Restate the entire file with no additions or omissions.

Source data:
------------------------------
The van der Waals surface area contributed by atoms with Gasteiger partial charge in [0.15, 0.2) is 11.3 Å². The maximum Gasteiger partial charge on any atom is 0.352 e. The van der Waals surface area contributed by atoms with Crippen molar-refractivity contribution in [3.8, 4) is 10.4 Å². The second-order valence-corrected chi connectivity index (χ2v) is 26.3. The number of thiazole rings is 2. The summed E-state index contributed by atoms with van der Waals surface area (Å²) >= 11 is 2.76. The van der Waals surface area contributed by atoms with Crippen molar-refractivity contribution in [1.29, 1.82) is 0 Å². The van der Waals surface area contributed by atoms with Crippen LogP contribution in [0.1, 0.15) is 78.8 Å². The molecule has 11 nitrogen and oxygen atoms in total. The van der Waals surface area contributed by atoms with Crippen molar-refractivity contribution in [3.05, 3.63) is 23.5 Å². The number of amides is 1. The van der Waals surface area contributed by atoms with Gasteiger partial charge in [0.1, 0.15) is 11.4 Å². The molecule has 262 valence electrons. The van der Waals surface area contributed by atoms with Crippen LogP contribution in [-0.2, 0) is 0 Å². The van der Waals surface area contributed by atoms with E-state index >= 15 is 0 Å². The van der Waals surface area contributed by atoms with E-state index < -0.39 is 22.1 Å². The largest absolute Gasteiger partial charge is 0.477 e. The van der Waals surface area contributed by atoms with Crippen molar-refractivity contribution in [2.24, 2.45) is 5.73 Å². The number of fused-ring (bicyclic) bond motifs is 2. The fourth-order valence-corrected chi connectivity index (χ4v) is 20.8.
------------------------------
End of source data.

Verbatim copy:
The van der Waals surface area contributed by atoms with Gasteiger partial charge in [0.15, 0.2) is 11.3 Å². The maximum Gasteiger partial charge on any atom is 0.352 e. The van der Waals surface area contributed by atoms with Crippen molar-refractivity contribution in [3.8, 4) is 10.4 Å². The second-order valence-corrected chi connectivity index (χ2v) is 26.3. The number of thiazole rings is 2. The summed E-state index contributed by atoms with van der Waals surface area (Å²) >= 11 is 2.76. The van der Waals surface area contributed by atoms with Crippen molar-refractivity contribution in [1.29, 1.82) is 0 Å². The van der Waals surface area contributed by atoms with Crippen LogP contribution in [0.1, 0.15) is 78.8 Å². The molecule has 11 nitrogen and oxygen atoms in total. The van der Waals surface area contributed by atoms with Crippen molar-refractivity contribution in [3.05, 3.63) is 23.5 Å². The number of amides is 1. The van der Waals surface area contributed by atoms with Gasteiger partial charge in [0.1, 0.15) is 11.4 Å². The molecule has 262 valence electrons. The van der Waals surface area contributed by atoms with Crippen LogP contribution in [-0.2, 0) is 0 Å². The van der Waals surface area contributed by atoms with E-state index >= 15 is 0 Å². The van der Waals surface area contributed by atoms with E-state index < -0.39 is 22.1 Å². The largest absolute Gasteiger partial charge is 0.477 e. The van der Waals surface area contributed by atoms with Crippen molar-refractivity contribution in [2.24, 2.45) is 5.73 Å². The number of fused-ring (bicyclic) bond motifs is 2. The fourth-order valence-corrected chi connectivity index (χ4v) is 20.8.